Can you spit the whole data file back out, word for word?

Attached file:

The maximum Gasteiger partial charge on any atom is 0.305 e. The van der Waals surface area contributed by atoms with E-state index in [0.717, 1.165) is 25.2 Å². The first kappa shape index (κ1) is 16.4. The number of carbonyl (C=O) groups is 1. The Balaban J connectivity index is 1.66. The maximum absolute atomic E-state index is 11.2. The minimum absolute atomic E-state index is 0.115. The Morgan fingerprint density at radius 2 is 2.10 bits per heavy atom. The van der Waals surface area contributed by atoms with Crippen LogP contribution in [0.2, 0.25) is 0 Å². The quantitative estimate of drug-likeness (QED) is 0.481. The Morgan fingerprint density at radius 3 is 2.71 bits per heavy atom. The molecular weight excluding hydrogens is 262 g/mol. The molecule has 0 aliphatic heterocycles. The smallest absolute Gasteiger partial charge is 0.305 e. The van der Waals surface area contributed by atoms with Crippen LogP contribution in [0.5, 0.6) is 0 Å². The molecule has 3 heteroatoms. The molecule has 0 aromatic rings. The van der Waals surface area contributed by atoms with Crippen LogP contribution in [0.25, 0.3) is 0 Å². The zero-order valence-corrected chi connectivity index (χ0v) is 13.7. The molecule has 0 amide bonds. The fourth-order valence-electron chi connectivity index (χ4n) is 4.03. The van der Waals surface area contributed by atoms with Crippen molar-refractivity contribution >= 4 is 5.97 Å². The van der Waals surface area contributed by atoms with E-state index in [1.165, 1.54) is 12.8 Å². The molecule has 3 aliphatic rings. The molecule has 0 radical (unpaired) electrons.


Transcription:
The maximum Gasteiger partial charge on any atom is 0.305 e. The van der Waals surface area contributed by atoms with E-state index in [0.717, 1.165) is 25.2 Å². The first kappa shape index (κ1) is 16.4. The number of carbonyl (C=O) groups is 1. The Balaban J connectivity index is 1.66. The maximum absolute atomic E-state index is 11.2. The minimum absolute atomic E-state index is 0.115. The Morgan fingerprint density at radius 2 is 2.10 bits per heavy atom. The van der Waals surface area contributed by atoms with Crippen LogP contribution in [0.2, 0.25) is 0 Å². The quantitative estimate of drug-likeness (QED) is 0.481. The Morgan fingerprint density at radius 3 is 2.71 bits per heavy atom. The molecular weight excluding hydrogens is 262 g/mol. The molecule has 0 aliphatic heterocycles. The smallest absolute Gasteiger partial charge is 0.305 e. The van der Waals surface area contributed by atoms with Crippen LogP contribution in [0.5, 0.6) is 0 Å². The molecule has 3 heteroatoms. The molecule has 0 aromatic rings. The van der Waals surface area contributed by atoms with Crippen LogP contribution in [0.25, 0.3) is 0 Å². The zero-order valence-corrected chi connectivity index (χ0v) is 13.7. The molecule has 0 amide bonds. The fourth-order valence-electron chi connectivity index (χ4n) is 4.03. The van der Waals surface area contributed by atoms with Crippen molar-refractivity contribution >= 4 is 5.97 Å². The van der Waals surface area contributed by atoms with E-state index in [1.165, 1.54) is 12.8 Å². The molecule has 3 aliphatic rings. The molecule has 0 radical (unpaired) electrons.